Tuesday, February 28, 2012


Gratitude is something that most people appreciate as they go about their daily lives. However, although most parents would like to feel some gratitude from their children for the things we do, this shouldn't be the reason why we have and raise children. Parents will often run around wondering and complaining why children aren't more grateful for our providing the daily necessities of life, but you'll always feel somewhat cheated if you expect life to be fair and children to thank you for paying the electric bill or for putting gas in the car to take them here and there.

Someday, they might thank us, but I'm not waiting around for that to happen. I love my kids whether they recognize my efforts or not, believing that as they mature, gratitude will take root in their lives.


Tuesday, February 21, 2012

FamilySearch.org: Doing Family History

My children often comment that my main hobby is finding dead people, and I guess in a way they are right. I have enjoyed doing genealogy or family history research for many years, and by learning about our ancestors, we learn more about ourselves.

On of my favorite Web sites for doing research is FamilySearch.org, developed and maintained by the Church of Jesus Christ of Latter-day Saints. It is free to use, and you can find all kinds of records to get your started. The Web site has a number of free online courses, its own database of articles, and information on how to get help at local family history centers.

Give it a try.

Monday, February 13, 2012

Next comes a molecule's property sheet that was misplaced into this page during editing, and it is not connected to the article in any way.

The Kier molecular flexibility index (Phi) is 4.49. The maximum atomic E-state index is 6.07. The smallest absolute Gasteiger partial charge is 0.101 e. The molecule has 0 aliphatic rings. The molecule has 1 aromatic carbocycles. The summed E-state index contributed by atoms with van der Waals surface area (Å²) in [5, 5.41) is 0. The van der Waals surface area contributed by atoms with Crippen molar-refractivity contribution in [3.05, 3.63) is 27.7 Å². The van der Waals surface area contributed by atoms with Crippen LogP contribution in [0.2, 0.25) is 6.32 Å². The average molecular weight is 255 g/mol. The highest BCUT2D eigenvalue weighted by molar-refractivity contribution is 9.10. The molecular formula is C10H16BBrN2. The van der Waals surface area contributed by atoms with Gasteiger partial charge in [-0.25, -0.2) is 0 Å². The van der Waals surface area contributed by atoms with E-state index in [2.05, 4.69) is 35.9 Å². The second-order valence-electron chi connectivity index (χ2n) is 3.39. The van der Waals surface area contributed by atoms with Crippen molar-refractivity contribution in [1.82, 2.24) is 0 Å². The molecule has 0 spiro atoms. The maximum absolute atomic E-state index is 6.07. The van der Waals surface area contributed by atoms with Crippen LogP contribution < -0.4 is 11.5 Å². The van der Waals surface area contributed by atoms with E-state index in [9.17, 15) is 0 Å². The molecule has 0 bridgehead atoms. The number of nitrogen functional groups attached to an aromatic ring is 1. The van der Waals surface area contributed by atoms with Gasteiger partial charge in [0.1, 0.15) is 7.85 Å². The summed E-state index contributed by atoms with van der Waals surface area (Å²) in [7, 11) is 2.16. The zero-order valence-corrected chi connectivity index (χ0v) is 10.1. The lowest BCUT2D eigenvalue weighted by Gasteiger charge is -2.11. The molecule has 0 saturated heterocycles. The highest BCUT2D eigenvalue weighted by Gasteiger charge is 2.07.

The Value of Work

One of the things I have tried to instill in my children is the value of work. When I was growing up, I worked a number of part-time jobs including working on a farm, selling vegetables at a roadside fruit stand, delivering newspapers, flipping hamburgers at a restaurant, working as a waiter at another, ushering and selling concessions at a movie theater, and . . . .well . . . other jobs.

Now, it can be nice when things fall in your lap, but the reality of life is that things often don't come easy, nor are they meant to be. For that reason, we have encouraged our own kids to work, for which they have done: on a farm and at restaurants. They have also done volunteer work.

In all of this, there is nothing more satisfying that providing for yourself, at least to the extent that you are able. You might not feel that way, and I certainly didn't when I was delivering heavy Sunday newspapers during blizzard and freezing conditions during one particular winter, but those lessons and experiences are what certainly forge our character in many, untold ways.